When we consider a tech brand to make a purchase from or to subscribe to its services, we make our choice based on what we are going to be getting out of the deal, and on the price. Very rarely do we consider what would happen if something went wrong or we had an issue that needed to be dealt with. Customer service is an important yet often overlooked aspect of how a brand communicates to potential customers.
But it is one that has a bearing on how the brand is able to operate in a connected world and in line with its quest to build relationships? How important is customer service really important when settling on a brand?
One of the reasons why customer service is important is because it is often the subject of reviews. Reviews are important – not just for the business to attract more customers who trust their peers’ opinions, but because positively reviewed companies seem to do better on search engines than negative ones. They perform 10.3% better than those without positive reviews. In fact, 90% of US customers consider reviews to be a factor in their purchasing decision. Customer service is often the feature of a review because good customer service that solves a problem and bad customer service that elicits an emotion both create strong opinions in customers.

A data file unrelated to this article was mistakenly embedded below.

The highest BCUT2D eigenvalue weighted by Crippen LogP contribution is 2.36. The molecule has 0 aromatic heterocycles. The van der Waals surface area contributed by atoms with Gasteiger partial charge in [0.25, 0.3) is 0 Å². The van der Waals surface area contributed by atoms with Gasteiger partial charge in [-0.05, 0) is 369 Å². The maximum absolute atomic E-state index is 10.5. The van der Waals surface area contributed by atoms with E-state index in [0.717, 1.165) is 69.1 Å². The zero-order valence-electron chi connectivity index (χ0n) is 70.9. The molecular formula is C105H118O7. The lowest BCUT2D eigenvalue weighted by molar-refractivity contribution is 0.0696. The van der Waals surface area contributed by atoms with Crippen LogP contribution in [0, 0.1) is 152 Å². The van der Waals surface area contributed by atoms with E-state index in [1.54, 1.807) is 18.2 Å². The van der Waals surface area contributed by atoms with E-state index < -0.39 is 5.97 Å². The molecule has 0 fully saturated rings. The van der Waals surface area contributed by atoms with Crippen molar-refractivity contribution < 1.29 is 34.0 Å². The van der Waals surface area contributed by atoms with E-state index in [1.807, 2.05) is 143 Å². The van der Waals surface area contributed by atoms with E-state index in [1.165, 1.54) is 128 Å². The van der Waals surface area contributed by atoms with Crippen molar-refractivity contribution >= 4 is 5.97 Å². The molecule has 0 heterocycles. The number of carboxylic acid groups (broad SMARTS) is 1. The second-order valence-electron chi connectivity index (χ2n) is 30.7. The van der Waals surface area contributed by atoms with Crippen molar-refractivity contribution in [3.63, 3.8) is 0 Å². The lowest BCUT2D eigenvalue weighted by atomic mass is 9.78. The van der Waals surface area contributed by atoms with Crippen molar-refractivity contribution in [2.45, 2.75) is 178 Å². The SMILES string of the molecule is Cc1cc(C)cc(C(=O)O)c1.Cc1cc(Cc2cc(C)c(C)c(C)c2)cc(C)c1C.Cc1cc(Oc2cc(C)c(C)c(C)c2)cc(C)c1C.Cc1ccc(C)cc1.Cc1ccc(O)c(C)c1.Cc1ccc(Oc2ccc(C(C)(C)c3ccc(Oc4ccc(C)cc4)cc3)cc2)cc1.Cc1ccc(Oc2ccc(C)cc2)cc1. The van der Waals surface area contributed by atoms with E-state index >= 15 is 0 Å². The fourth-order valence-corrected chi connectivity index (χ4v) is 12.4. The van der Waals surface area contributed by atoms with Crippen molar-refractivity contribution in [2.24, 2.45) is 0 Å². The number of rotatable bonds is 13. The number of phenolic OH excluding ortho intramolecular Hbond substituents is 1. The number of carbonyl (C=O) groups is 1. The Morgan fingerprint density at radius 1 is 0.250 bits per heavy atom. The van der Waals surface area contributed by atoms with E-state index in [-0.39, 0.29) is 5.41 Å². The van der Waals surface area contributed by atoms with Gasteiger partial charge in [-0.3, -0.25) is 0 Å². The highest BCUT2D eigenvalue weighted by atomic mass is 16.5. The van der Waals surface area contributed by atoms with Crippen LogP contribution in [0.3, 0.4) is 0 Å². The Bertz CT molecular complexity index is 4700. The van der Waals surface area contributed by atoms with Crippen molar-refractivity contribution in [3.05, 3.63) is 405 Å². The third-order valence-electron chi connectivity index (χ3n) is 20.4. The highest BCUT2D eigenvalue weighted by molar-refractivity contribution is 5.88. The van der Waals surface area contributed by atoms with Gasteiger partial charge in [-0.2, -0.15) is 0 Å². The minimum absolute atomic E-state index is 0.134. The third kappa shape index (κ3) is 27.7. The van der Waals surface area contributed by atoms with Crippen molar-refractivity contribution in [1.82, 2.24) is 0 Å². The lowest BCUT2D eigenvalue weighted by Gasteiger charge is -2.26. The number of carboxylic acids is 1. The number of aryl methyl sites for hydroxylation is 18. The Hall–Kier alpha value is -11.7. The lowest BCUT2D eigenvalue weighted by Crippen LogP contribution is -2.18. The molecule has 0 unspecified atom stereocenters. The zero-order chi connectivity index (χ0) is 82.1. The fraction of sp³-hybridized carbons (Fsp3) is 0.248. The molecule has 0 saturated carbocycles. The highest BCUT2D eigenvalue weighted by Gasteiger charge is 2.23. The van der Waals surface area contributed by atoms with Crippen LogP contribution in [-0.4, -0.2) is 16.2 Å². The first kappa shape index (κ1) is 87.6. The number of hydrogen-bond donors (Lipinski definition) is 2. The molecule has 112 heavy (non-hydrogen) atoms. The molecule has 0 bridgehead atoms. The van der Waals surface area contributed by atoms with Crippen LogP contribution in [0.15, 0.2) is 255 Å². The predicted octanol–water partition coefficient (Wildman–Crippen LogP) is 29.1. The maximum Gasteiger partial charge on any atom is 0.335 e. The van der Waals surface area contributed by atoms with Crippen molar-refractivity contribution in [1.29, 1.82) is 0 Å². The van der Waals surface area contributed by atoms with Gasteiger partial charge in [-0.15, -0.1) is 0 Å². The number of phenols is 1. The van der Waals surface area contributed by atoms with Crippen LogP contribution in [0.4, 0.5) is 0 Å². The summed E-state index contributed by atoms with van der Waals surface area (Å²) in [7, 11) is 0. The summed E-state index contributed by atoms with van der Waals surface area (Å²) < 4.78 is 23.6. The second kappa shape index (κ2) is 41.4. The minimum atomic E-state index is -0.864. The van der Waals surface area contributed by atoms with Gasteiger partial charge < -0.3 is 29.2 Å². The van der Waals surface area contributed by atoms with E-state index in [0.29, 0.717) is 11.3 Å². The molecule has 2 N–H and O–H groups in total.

Reviews are important for many types of businesses. For instance, well-reviewed tourist attractions and travel destinations are often featured on aggregate sites such as Airbnb and TripAdvisor. 96% of travellers read TripAdvisor reviews on hotels. So, a positive review leads to more exposure. Meanwhile, as BetJaw shows with its analysis of the best online casino sites, customer service is considered a factor before players choose a provider to join, and other players’ reviews of this could affect their decision. Even business software has been known to be chosen based on its customer service credentials. For instance, email marketing tool MailChimp has a strong reputation for customer service and providing customers with support from the start.
Examples of good customer service, both on and offline, are often shared on social media, which helps boost a business’s credentials further. Social media exposure is harder to control and plan than other PR considerations and there is only one way to try to make it happen: to give good customer service. Said customer service doesn’t have to be delivered through social media, but it can be taken to social as an example of a staff member going above and beyond, of offering something not strictly in the usual remit for exceptional cases, or of helping out the community in a surprising way.
Good customer service not only makes customers feel looked after to improve their brand’s image; it can also lead to further boosts to the company. Good customer service can lead to a positive review, which has its own set of benefits, while exceptional customer service can often be shared and go viral on social media. This can lead to further positive opinion for the brand, which can lead to more sales.